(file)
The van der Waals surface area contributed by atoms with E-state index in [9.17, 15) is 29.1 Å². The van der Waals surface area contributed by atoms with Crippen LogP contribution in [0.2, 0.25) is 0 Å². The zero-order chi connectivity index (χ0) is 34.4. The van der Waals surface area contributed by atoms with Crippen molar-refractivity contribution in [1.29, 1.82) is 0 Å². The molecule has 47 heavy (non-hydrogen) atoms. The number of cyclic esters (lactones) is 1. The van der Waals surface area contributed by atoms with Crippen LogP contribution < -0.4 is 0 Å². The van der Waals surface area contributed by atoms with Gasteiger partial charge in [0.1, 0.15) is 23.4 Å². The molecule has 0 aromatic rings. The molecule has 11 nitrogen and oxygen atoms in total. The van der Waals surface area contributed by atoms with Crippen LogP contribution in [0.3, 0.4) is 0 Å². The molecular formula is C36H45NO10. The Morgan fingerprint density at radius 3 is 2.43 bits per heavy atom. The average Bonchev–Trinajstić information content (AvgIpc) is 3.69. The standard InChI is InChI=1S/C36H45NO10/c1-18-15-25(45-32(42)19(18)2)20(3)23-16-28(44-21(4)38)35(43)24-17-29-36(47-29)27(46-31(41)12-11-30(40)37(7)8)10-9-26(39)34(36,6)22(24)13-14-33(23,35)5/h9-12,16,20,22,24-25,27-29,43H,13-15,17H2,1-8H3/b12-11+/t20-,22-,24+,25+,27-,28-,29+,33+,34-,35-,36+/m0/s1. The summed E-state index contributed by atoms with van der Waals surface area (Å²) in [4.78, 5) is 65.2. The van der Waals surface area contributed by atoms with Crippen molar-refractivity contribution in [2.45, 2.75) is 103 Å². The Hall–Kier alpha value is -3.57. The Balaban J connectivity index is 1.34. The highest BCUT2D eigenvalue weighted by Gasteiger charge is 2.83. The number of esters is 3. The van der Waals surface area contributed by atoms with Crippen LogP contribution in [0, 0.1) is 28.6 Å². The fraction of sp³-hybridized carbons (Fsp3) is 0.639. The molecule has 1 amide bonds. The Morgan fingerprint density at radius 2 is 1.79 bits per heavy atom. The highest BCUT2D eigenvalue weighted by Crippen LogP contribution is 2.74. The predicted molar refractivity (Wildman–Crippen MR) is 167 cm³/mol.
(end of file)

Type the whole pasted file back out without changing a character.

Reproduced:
The van der Waals surface area contributed by atoms with E-state index in [9.17, 15) is 29.1 Å². The van der Waals surface area contributed by atoms with Crippen LogP contribution in [0.2, 0.25) is 0 Å². The zero-order chi connectivity index (χ0) is 34.4. The van der Waals surface area contributed by atoms with Crippen molar-refractivity contribution in [1.29, 1.82) is 0 Å². The molecule has 47 heavy (non-hydrogen) atoms. The number of cyclic esters (lactones) is 1. The van der Waals surface area contributed by atoms with Crippen LogP contribution < -0.4 is 0 Å². The van der Waals surface area contributed by atoms with Gasteiger partial charge in [0.1, 0.15) is 23.4 Å². The molecule has 0 aromatic rings. The molecule has 11 nitrogen and oxygen atoms in total. The van der Waals surface area contributed by atoms with Crippen LogP contribution in [0.3, 0.4) is 0 Å². The molecular formula is C36H45NO10. The Morgan fingerprint density at radius 3 is 2.43 bits per heavy atom. The average Bonchev–Trinajstić information content (AvgIpc) is 3.69. The standard InChI is InChI=1S/C36H45NO10/c1-18-15-25(45-32(42)19(18)2)20(3)23-16-28(44-21(4)38)35(43)24-17-29-36(47-29)27(46-31(41)12-11-30(40)37(7)8)10-9-26(39)34(36,6)22(24)13-14-33(23,35)5/h9-12,16,20,22,24-25,27-29,43H,13-15,17H2,1-8H3/b12-11+/t20-,22-,24+,25+,27-,28-,29+,33+,34-,35-,36+/m0/s1. The summed E-state index contributed by atoms with van der Waals surface area (Å²) in [4.78, 5) is 65.2. The van der Waals surface area contributed by atoms with Crippen molar-refractivity contribution in [2.45, 2.75) is 103 Å². The Hall–Kier alpha value is -3.57. The Balaban J connectivity index is 1.34. The highest BCUT2D eigenvalue weighted by Gasteiger charge is 2.83. The number of esters is 3. The van der Waals surface area contributed by atoms with Crippen LogP contribution in [0, 0.1) is 28.6 Å². The fraction of sp³-hybridized carbons (Fsp3) is 0.639. The molecule has 1 amide bonds. The Morgan fingerprint density at radius 2 is 1.79 bits per heavy atom. The highest BCUT2D eigenvalue weighted by Crippen LogP contribution is 2.74. The predicted molar refractivity (Wildman–Crippen MR) is 167 cm³/mol.